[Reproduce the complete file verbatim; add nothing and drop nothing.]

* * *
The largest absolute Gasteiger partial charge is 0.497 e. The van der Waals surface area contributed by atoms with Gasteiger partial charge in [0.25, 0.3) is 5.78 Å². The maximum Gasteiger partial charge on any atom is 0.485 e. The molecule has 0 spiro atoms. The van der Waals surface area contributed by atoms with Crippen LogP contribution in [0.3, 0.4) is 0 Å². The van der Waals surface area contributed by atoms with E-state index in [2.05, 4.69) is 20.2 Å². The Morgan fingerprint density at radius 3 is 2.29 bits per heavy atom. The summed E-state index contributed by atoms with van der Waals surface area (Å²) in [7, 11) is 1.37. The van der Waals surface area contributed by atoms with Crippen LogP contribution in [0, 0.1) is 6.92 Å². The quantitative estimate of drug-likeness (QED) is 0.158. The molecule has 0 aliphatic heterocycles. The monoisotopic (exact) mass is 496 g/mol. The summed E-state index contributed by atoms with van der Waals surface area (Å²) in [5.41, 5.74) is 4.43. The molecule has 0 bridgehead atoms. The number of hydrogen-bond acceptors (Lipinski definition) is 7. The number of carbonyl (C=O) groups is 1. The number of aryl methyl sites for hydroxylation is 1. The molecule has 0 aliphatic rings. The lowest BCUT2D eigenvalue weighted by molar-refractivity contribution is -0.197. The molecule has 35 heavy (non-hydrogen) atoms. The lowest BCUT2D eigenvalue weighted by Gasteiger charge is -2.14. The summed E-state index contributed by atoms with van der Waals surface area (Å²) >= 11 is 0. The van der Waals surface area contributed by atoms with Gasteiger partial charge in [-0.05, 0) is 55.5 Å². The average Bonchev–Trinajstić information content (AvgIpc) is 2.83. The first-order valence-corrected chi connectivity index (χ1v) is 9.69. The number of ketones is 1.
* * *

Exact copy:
The largest absolute Gasteiger partial charge is 0.497 e. The van der Waals surface area contributed by atoms with Gasteiger partial charge in [0.25, 0.3) is 5.78 Å². The maximum Gasteiger partial charge on any atom is 0.485 e. The molecule has 0 spiro atoms. The van der Waals surface area contributed by atoms with Crippen LogP contribution in [0.3, 0.4) is 0 Å². The van der Waals surface area contributed by atoms with E-state index in [2.05, 4.69) is 20.2 Å². The Morgan fingerprint density at radius 3 is 2.29 bits per heavy atom. The summed E-state index contributed by atoms with van der Waals surface area (Å²) in [7, 11) is 1.37. The van der Waals surface area contributed by atoms with Crippen LogP contribution in [0, 0.1) is 6.92 Å². The quantitative estimate of drug-likeness (QED) is 0.158. The molecule has 0 aliphatic heterocycles. The monoisotopic (exact) mass is 496 g/mol. The summed E-state index contributed by atoms with van der Waals surface area (Å²) in [5.41, 5.74) is 4.43. The molecule has 0 bridgehead atoms. The number of hydrogen-bond acceptors (Lipinski definition) is 7. The number of carbonyl (C=O) groups is 1. The number of aryl methyl sites for hydroxylation is 1. The molecule has 0 aliphatic rings. The lowest BCUT2D eigenvalue weighted by molar-refractivity contribution is -0.197. The molecule has 35 heavy (non-hydrogen) atoms. The lowest BCUT2D eigenvalue weighted by Gasteiger charge is -2.14. The summed E-state index contributed by atoms with van der Waals surface area (Å²) >= 11 is 0. The van der Waals surface area contributed by atoms with Gasteiger partial charge in [-0.05, 0) is 55.5 Å². The average Bonchev–Trinajstić information content (AvgIpc) is 2.83. The first-order valence-corrected chi connectivity index (χ1v) is 9.69. The number of ketones is 1.